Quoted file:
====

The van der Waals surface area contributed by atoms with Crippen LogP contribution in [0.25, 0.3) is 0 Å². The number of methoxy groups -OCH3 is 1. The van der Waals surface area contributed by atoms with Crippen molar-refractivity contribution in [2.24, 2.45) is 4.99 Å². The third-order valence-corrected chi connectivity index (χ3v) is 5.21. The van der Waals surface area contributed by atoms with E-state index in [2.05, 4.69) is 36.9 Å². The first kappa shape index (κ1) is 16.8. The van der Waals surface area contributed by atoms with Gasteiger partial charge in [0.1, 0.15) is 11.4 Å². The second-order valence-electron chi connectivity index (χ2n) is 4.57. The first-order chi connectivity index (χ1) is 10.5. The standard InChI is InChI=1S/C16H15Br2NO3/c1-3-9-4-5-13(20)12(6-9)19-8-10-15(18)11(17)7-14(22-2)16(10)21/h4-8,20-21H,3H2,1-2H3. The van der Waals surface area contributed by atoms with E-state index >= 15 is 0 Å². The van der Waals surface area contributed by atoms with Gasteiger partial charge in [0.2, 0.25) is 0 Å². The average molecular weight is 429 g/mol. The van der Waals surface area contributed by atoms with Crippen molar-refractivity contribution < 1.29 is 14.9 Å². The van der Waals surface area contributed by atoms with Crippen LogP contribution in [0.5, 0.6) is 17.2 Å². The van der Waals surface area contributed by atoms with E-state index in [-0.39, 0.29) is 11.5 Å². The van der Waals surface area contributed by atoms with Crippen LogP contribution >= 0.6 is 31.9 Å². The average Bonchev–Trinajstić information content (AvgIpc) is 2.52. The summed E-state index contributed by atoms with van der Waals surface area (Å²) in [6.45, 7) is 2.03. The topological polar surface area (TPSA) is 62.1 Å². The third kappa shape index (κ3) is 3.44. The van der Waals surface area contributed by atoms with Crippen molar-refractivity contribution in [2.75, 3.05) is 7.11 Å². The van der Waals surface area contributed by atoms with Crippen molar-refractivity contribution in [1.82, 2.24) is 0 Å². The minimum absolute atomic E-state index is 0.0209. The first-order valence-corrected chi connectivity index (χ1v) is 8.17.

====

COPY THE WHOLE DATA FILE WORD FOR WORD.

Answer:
The van der Waals surface area contributed by atoms with Crippen LogP contribution in [0.25, 0.3) is 0 Å². The number of methoxy groups -OCH3 is 1. The van der Waals surface area contributed by atoms with Crippen molar-refractivity contribution in [2.24, 2.45) is 4.99 Å². The third-order valence-corrected chi connectivity index (χ3v) is 5.21. The van der Waals surface area contributed by atoms with E-state index in [2.05, 4.69) is 36.9 Å². The first kappa shape index (κ1) is 16.8. The van der Waals surface area contributed by atoms with Gasteiger partial charge in [0.1, 0.15) is 11.4 Å². The second-order valence-electron chi connectivity index (χ2n) is 4.57. The first-order chi connectivity index (χ1) is 10.5. The standard InChI is InChI=1S/C16H15Br2NO3/c1-3-9-4-5-13(20)12(6-9)19-8-10-15(18)11(17)7-14(22-2)16(10)21/h4-8,20-21H,3H2,1-2H3. The van der Waals surface area contributed by atoms with E-state index >= 15 is 0 Å². The van der Waals surface area contributed by atoms with Gasteiger partial charge in [0.2, 0.25) is 0 Å². The average molecular weight is 429 g/mol. The van der Waals surface area contributed by atoms with Crippen molar-refractivity contribution < 1.29 is 14.9 Å². The van der Waals surface area contributed by atoms with Crippen LogP contribution in [0.5, 0.6) is 17.2 Å². The van der Waals surface area contributed by atoms with E-state index in [-0.39, 0.29) is 11.5 Å². The van der Waals surface area contributed by atoms with Crippen LogP contribution >= 0.6 is 31.9 Å². The average Bonchev–Trinajstić information content (AvgIpc) is 2.52. The summed E-state index contributed by atoms with van der Waals surface area (Å²) in [6.45, 7) is 2.03. The topological polar surface area (TPSA) is 62.1 Å². The third kappa shape index (κ3) is 3.44. The van der Waals surface area contributed by atoms with Crippen molar-refractivity contribution in [2.75, 3.05) is 7.11 Å². The van der Waals surface area contributed by atoms with Crippen molar-refractivity contribution in [1.82, 2.24) is 0 Å². The minimum absolute atomic E-state index is 0.0209. The first-order valence-corrected chi connectivity index (χ1v) is 8.17.